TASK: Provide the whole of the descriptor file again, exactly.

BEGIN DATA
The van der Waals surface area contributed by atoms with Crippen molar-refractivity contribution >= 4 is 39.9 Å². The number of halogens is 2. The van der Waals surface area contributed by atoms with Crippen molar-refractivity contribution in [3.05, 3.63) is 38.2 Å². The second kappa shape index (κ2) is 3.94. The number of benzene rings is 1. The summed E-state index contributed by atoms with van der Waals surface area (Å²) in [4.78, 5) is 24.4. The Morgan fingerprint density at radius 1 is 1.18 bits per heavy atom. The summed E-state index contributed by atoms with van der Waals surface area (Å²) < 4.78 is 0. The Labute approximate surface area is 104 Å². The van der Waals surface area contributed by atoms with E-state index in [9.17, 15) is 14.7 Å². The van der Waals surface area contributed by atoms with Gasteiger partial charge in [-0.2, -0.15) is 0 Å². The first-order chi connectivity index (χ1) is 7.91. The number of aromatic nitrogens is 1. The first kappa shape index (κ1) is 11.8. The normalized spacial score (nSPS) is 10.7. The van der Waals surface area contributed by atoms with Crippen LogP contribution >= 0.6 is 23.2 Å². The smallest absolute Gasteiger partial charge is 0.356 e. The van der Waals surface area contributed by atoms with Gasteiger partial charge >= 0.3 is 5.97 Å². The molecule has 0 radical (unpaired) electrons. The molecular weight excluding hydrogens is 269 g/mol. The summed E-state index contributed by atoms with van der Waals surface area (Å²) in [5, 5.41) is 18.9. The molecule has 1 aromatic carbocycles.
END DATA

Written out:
The van der Waals surface area contributed by atoms with Crippen molar-refractivity contribution >= 4 is 39.9 Å². The number of halogens is 2. The van der Waals surface area contributed by atoms with Crippen molar-refractivity contribution in [3.05, 3.63) is 38.2 Å². The second kappa shape index (κ2) is 3.94. The number of benzene rings is 1. The summed E-state index contributed by atoms with van der Waals surface area (Å²) in [4.78, 5) is 24.4. The Morgan fingerprint density at radius 1 is 1.18 bits per heavy atom. The summed E-state index contributed by atoms with van der Waals surface area (Å²) < 4.78 is 0. The Labute approximate surface area is 104 Å². The van der Waals surface area contributed by atoms with E-state index in [9.17, 15) is 14.7 Å². The van der Waals surface area contributed by atoms with Gasteiger partial charge in [-0.2, -0.15) is 0 Å². The first-order chi connectivity index (χ1) is 7.91. The number of aromatic nitrogens is 1. The first kappa shape index (κ1) is 11.8. The normalized spacial score (nSPS) is 10.7. The van der Waals surface area contributed by atoms with Crippen LogP contribution >= 0.6 is 23.2 Å². The smallest absolute Gasteiger partial charge is 0.356 e. The van der Waals surface area contributed by atoms with Gasteiger partial charge >= 0.3 is 5.97 Å². The molecule has 0 radical (unpaired) electrons. The molecular weight excluding hydrogens is 269 g/mol. The summed E-state index contributed by atoms with van der Waals surface area (Å²) in [5, 5.41) is 18.9. The molecule has 1 aromatic carbocycles.